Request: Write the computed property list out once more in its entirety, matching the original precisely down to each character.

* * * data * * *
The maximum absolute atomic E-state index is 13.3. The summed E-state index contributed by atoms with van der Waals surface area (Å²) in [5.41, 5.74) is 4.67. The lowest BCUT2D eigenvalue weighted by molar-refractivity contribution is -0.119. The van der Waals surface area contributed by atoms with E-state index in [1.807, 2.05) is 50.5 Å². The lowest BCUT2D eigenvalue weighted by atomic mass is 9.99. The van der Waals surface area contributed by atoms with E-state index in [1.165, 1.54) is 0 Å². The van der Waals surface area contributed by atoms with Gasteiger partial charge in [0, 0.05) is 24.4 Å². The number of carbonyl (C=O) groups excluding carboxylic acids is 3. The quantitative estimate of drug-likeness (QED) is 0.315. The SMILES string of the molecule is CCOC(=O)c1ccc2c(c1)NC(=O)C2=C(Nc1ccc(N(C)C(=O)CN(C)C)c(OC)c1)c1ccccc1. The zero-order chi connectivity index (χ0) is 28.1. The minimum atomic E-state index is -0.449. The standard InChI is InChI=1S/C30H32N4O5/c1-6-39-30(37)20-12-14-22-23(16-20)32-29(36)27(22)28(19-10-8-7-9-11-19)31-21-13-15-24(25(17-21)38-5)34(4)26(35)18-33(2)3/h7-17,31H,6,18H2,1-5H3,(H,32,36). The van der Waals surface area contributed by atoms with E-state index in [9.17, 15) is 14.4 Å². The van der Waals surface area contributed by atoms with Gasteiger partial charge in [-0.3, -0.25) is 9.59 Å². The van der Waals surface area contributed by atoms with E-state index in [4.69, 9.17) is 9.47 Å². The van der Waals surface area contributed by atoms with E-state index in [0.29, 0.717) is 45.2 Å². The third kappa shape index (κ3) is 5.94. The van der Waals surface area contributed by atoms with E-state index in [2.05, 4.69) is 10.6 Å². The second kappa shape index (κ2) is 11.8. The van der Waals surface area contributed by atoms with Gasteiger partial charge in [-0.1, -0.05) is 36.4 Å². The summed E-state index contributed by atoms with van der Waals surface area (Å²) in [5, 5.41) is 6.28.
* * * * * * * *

The maximum absolute atomic E-state index is 13.3. The summed E-state index contributed by atoms with van der Waals surface area (Å²) in [5.41, 5.74) is 4.67. The lowest BCUT2D eigenvalue weighted by molar-refractivity contribution is -0.119. The van der Waals surface area contributed by atoms with E-state index in [1.807, 2.05) is 50.5 Å². The lowest BCUT2D eigenvalue weighted by atomic mass is 9.99. The van der Waals surface area contributed by atoms with E-state index in [1.165, 1.54) is 0 Å². The van der Waals surface area contributed by atoms with Gasteiger partial charge in [0, 0.05) is 24.4 Å². The number of carbonyl (C=O) groups excluding carboxylic acids is 3. The quantitative estimate of drug-likeness (QED) is 0.315. The SMILES string of the molecule is CCOC(=O)c1ccc2c(c1)NC(=O)C2=C(Nc1ccc(N(C)C(=O)CN(C)C)c(OC)c1)c1ccccc1. The zero-order chi connectivity index (χ0) is 28.1. The minimum atomic E-state index is -0.449. The standard InChI is InChI=1S/C30H32N4O5/c1-6-39-30(37)20-12-14-22-23(16-20)32-29(36)27(22)28(19-10-8-7-9-11-19)31-21-13-15-24(25(17-21)38-5)34(4)26(35)18-33(2)3/h7-17,31H,6,18H2,1-5H3,(H,32,36). The van der Waals surface area contributed by atoms with E-state index in [9.17, 15) is 14.4 Å². The van der Waals surface area contributed by atoms with Gasteiger partial charge in [-0.3, -0.25) is 9.59 Å². The van der Waals surface area contributed by atoms with E-state index in [4.69, 9.17) is 9.47 Å². The van der Waals surface area contributed by atoms with E-state index in [0.29, 0.717) is 45.2 Å². The third kappa shape index (κ3) is 5.94. The van der Waals surface area contributed by atoms with E-state index in [2.05, 4.69) is 10.6 Å². The second kappa shape index (κ2) is 11.8. The van der Waals surface area contributed by atoms with Gasteiger partial charge in [-0.1, -0.05) is 36.4 Å². The summed E-state index contributed by atoms with van der Waals surface area (Å²) in [5, 5.41) is 6.28.